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Alcohol Treatment Centers

Why Is Alcohol Addictive?

Many people have a challenging time quitting alcohol and require treatment through alcohol addiction treatment programs to regain their health. In America, most people drink alcohol for social reasons or to relax. Many people don’t consider alcohol an addiction because it doesn’t make them less stressed. However, this is usually because they have numbed out their feelings and aren’t aware of their current problems or difficult past.

Alcohol abuse is a serious condition that can have devastating effects on those who suffer from it. According to the National Council on Alcoholism and Drug Dependence (NCADD), 17.6 million Americans struggle with alcohol addiction or chronic alcohol abuse. Every day, millions of Americans are affected by the disease of alcoholism. This is an illness that develops over time, with symptoms often appearing in a person’s teens and early twenties. Heavy drinking can lead to alcoholism and other health issues, such as liver disease, heart problems, and brain damage. It can also cause death. In fact, there are three reasons why alcohol is so addictive: physical craving, psychological dependence, and withdrawal symptoms.

The Addictive Nature of Alcohol

The first reason alcohol is addictive is physical. Many people enjoy drinking alcohol on special occasions, such as holidays and celebrations, because it stimulates pleasurable hormones, such as dopamine, serotonin, and endorphins. Many people who abuse alcohol become dependent on it to achieve any sense of pleasure. Drinking for social reasons can gradually turn into alcoholism. Most people become aware of the addictive nature of alcohol only after they suffer from physical and mental health problems.

In addition to the release of natural painkillers, many people become physically addicted to alcohol due to a genetic predisposition to enjoy the intoxicating effects of alcohol to an unusual degree. Researchers have found that people with a certain variation in their liver enzymes may become more intoxicated when they drink because of how efficiently their bodies break down alcohol. These people have a higher level of alcohol dehydrogenase (ADH). a family of enzymes. By converting alcohol into acetaldehyde, these enzymes break the body’s processes of converting alcohol into safer chemicals. To help the body absorb most of the alcohol, liver cells produce ADH.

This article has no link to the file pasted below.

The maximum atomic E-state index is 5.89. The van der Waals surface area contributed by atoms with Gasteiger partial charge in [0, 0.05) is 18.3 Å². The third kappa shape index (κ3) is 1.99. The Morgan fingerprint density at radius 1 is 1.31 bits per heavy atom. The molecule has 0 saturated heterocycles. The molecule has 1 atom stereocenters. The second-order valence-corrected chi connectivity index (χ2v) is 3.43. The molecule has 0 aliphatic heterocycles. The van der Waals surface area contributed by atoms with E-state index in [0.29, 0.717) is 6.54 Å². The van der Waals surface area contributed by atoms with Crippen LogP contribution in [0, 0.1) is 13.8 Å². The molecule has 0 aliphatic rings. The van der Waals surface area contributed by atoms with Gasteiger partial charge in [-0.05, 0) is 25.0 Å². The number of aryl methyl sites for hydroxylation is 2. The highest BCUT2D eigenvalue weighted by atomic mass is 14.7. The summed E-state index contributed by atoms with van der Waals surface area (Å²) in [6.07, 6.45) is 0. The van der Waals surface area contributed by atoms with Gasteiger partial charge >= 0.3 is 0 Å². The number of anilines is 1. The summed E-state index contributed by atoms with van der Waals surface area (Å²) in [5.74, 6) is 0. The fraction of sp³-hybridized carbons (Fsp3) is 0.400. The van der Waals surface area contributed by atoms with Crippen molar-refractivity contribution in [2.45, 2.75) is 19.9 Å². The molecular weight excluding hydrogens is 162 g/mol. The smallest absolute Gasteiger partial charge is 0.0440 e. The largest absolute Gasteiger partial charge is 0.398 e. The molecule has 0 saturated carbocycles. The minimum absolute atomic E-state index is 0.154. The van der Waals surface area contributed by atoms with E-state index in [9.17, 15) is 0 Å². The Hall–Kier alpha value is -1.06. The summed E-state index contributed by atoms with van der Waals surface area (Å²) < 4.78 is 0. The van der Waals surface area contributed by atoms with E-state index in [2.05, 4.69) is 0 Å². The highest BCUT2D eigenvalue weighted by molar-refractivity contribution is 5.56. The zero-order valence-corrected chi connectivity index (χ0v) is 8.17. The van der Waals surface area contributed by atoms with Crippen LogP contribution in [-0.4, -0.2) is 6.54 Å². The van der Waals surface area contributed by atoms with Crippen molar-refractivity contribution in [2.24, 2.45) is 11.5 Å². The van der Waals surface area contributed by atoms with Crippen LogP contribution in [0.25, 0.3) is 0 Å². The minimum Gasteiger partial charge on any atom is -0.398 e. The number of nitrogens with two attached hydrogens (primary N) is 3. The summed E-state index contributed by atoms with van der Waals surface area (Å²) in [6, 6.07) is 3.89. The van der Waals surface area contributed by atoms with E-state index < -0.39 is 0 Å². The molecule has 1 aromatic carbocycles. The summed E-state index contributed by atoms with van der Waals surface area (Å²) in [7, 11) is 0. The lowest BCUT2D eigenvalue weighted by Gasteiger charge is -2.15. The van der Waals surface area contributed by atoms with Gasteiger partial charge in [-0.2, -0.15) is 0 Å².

Psychological Dependence

The second reason alcohol is addictive is psychological. A person’s thoughts and beliefs can influence their addiction to alcohol, which is often viewed as a learned behavior. There are many factors that can influence a change in personality. Developmental maturity is one of these factors. Those with low levels of developmental maturity for their age do not accept responsibility for their erratic behavior when intoxicated and have no desire to change for the better.

Alcohol is one of the most effective and popular substances for numbing the senses and reducing any angst, or emotional pain. Because it is readily accessible, it is often used as a major stress reliever. Drinking alcohol numbs feelings for a while, but it doesn’t help you integrate past traumas or escape from personal demons permanently. Basically, alcohol serves as a coping mechanism for difficult life situations. Even when alcohol causes a variety of personal, financial, relational, and social problems, drinking to forget emotional pain makes quitting harder.

Withdrawal Symptoms

The third reason alcohol is addictive is quitting physically and psychologically overwhelming. People who stop drinking experience severe withdrawal symptoms, which include nausea, insomnia, headaches, tremors, dry mouth, anxiety, depression, and seizures.

Many people struggle with withdrawal symptoms during their first few days without alcohol. They drink again to feel “normal” because their symptoms are so unpleasant. Although they understand that alcohol is harming their health, overstimulating their brain, damaging their organs, and causing a variety of interpersonal problems, they continue to drink. Since their brains and bodies crave alcohol, it’s nearly impossible for them to stop. Will-power is often not enough to quit alcohol.

Knowing how to help someone with alcohol use disorder can be tough. Because people drink for varied reasons, there is no single solution; treatment that works for one patient may not work for another. When overcoming addiction, both physical and psychological factors are involved. For that reason, if you or a loved one is struggling with alcohol addiction, our addiction treatment counselors are here to listen and provide educational resources about how to break free from the three causes of addiction: physical craving, psychological dependence, and withdrawal symptoms. Our addiction treatment clinics have been serving the nation for more than X years. Contact our team of drug and alcohol addiction treatment experts at 844-903-2111.